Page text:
Polycystic Ovary Syndrome and Risk of Pancreatic Cancer

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In a single-center case-control study reported as a research letter in JAMA Oncology, Peeri et al found that women with polycystic ovary syndrome (PCOS) may be at an increased risk of developing pancreatic cancer.

Study Details

The study involved data from the Memorial Sloan Kettering Cancer Center (MSKCC) Pancreatic Tumor Registry. The study population included 446 women (cases) with pathologically or cytologically confirmed pancreatic adenocarcinoma and 209 controls, who were visitors accompanying patients to MSKCC clinics or spouses of patients with pancreatic cancer with no history of cancer.

Key Findings

A diagnosis of PCOS was reported by 49 cases (11%) and 18 controls (9%). In analysis adjusting for age, race/ethnicity, body mass index (BMI), and postmenopausal estrogen use, a diagnosis of PCOS was significantly associated with risk of pancreatic cancer, with an odds ratio (OR) of 1.88 (95% confidence interval [CI] = 1.02–3.46).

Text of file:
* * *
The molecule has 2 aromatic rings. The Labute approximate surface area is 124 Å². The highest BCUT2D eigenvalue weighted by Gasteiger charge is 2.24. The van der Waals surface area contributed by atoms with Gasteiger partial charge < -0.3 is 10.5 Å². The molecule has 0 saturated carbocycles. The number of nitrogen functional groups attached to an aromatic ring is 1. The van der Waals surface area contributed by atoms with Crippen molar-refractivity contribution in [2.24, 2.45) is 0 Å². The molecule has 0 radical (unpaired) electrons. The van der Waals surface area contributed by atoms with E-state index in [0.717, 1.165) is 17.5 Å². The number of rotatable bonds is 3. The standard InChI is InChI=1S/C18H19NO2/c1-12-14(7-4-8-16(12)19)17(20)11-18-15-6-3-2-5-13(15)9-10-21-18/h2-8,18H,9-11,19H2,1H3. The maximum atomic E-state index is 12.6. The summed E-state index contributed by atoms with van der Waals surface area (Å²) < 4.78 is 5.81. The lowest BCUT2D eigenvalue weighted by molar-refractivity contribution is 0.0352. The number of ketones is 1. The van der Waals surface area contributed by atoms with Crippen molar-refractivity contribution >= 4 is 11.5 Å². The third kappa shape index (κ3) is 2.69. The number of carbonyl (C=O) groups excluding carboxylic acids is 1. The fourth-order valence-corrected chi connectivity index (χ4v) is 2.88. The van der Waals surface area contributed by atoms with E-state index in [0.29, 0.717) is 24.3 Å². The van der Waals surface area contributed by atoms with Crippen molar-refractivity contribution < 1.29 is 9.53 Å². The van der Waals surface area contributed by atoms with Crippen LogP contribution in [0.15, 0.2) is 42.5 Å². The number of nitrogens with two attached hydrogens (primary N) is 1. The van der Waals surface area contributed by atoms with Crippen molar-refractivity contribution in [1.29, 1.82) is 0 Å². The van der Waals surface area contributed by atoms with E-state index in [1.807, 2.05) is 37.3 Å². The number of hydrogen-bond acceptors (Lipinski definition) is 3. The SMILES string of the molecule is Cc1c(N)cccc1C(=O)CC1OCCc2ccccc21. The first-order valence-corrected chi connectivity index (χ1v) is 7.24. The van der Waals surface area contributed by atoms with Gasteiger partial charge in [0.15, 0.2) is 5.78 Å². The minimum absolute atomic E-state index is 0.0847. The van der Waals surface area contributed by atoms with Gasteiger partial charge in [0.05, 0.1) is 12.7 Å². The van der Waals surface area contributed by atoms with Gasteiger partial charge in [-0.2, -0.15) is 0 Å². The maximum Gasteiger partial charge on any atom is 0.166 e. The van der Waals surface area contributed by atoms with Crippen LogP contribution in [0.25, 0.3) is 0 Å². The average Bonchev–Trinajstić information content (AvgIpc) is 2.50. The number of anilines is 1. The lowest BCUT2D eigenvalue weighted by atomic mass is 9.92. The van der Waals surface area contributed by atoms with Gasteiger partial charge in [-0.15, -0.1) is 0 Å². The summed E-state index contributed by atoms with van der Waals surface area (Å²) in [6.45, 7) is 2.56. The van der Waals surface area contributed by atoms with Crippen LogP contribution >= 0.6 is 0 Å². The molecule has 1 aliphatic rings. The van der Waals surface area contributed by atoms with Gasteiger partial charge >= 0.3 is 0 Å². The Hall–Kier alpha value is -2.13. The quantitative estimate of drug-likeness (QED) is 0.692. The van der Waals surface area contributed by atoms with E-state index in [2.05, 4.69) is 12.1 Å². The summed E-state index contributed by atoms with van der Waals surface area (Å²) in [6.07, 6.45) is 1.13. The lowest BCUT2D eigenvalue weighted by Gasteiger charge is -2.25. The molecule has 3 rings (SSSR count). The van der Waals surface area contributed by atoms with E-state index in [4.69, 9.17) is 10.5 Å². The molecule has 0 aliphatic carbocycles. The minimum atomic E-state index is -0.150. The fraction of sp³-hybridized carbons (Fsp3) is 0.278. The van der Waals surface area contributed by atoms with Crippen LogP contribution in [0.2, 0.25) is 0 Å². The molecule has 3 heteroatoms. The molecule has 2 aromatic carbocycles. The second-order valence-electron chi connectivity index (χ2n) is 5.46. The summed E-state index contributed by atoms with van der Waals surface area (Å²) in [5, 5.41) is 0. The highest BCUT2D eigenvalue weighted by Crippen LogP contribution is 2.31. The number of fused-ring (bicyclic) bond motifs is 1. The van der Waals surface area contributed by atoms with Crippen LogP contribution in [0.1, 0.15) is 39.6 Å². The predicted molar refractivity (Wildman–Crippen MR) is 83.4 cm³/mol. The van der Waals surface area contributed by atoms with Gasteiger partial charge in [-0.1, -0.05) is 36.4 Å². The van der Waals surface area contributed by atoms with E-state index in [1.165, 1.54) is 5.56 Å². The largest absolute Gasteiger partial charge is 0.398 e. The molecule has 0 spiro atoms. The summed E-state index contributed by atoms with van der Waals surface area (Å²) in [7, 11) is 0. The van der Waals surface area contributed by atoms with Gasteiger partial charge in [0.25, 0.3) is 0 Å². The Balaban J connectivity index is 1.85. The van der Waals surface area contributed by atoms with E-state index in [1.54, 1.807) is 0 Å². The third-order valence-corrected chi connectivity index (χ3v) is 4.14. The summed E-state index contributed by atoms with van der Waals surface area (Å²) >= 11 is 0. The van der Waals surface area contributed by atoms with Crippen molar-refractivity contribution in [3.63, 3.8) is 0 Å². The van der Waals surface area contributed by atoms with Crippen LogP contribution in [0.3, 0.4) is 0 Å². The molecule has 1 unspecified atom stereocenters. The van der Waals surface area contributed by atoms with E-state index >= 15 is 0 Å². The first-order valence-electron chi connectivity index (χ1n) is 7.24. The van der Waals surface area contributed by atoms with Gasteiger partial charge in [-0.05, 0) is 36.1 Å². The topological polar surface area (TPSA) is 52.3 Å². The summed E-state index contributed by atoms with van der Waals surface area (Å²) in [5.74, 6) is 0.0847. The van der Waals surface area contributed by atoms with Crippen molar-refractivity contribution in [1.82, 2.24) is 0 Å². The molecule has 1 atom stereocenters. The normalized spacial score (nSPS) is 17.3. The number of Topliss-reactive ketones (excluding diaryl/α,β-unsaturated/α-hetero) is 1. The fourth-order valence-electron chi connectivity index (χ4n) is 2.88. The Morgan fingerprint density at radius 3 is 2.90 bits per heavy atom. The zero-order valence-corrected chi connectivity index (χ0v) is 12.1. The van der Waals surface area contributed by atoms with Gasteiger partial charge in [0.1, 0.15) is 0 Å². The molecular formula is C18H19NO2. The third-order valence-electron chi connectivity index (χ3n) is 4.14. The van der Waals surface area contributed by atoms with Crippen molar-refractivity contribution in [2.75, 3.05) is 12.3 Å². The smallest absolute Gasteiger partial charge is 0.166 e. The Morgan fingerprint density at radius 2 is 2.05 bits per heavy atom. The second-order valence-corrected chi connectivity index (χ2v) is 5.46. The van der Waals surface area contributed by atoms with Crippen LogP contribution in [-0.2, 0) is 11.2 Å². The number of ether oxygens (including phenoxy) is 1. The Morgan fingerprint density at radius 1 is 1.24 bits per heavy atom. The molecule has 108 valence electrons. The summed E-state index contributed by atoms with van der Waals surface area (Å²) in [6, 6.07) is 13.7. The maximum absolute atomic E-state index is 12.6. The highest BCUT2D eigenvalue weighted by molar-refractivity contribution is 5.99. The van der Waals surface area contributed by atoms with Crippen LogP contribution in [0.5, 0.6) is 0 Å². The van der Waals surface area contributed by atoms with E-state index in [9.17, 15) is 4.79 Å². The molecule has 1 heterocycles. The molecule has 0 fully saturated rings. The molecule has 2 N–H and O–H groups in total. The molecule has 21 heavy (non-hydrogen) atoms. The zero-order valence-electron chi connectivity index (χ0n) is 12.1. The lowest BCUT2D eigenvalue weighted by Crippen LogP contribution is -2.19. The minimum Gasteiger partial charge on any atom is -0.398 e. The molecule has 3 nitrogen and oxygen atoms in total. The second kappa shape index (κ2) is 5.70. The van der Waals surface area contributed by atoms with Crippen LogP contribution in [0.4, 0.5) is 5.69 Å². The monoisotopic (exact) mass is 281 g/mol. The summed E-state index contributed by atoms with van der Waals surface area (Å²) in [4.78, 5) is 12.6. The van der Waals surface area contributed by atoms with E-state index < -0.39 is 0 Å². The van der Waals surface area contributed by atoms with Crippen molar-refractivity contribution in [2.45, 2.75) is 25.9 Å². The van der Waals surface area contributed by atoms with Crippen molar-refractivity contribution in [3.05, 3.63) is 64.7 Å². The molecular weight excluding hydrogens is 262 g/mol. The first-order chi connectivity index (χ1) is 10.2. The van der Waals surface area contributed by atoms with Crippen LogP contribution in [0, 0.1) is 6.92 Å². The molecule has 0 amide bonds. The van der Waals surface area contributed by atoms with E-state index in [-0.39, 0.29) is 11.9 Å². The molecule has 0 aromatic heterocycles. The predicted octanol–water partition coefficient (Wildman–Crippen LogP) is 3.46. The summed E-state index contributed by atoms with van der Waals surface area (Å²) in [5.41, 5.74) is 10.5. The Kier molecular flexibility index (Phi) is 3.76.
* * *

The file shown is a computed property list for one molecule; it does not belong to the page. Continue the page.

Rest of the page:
In analysis adjusting for all of the above factors plus diagnosis of the potential mediator type 2 diabetes, the odds ratio remained significant, at 1.78 (95% CI = 0.95–3.34). In analyses excluding cases with pancreatic cancer diagnosed < 5 years after PCOS diagnosis, those with pancreatitis, and those with a history of familial pancreatic cancer, risk estimates were not materially altered.

The investigators stated, “A diagnosis of PCOS was associated with a 1.9-fold higher risk of pancreatic cancer…. This association was independent of BMI, largely not driven by type 2 diabetes, and robust to additional adjustment for several covariates and sensitivity analyses. These data suggest some individuals may have unknown metabolic derangements that may [underlie] the development of both conditions.”

Mengmeng Du, ScD, of the Department of Epidemiology & Biostatistics, Memorial Sloan Kettering Cancer Center, is the corresponding author for the JAMA Oncology article.

Disclosure: The study was supported by National Cancer Institute grants, the Geoffrey Beene Foundation, the Arnold and Arlene Goldstein Family Foundation, and others. For full disclosures of the study authors, visit

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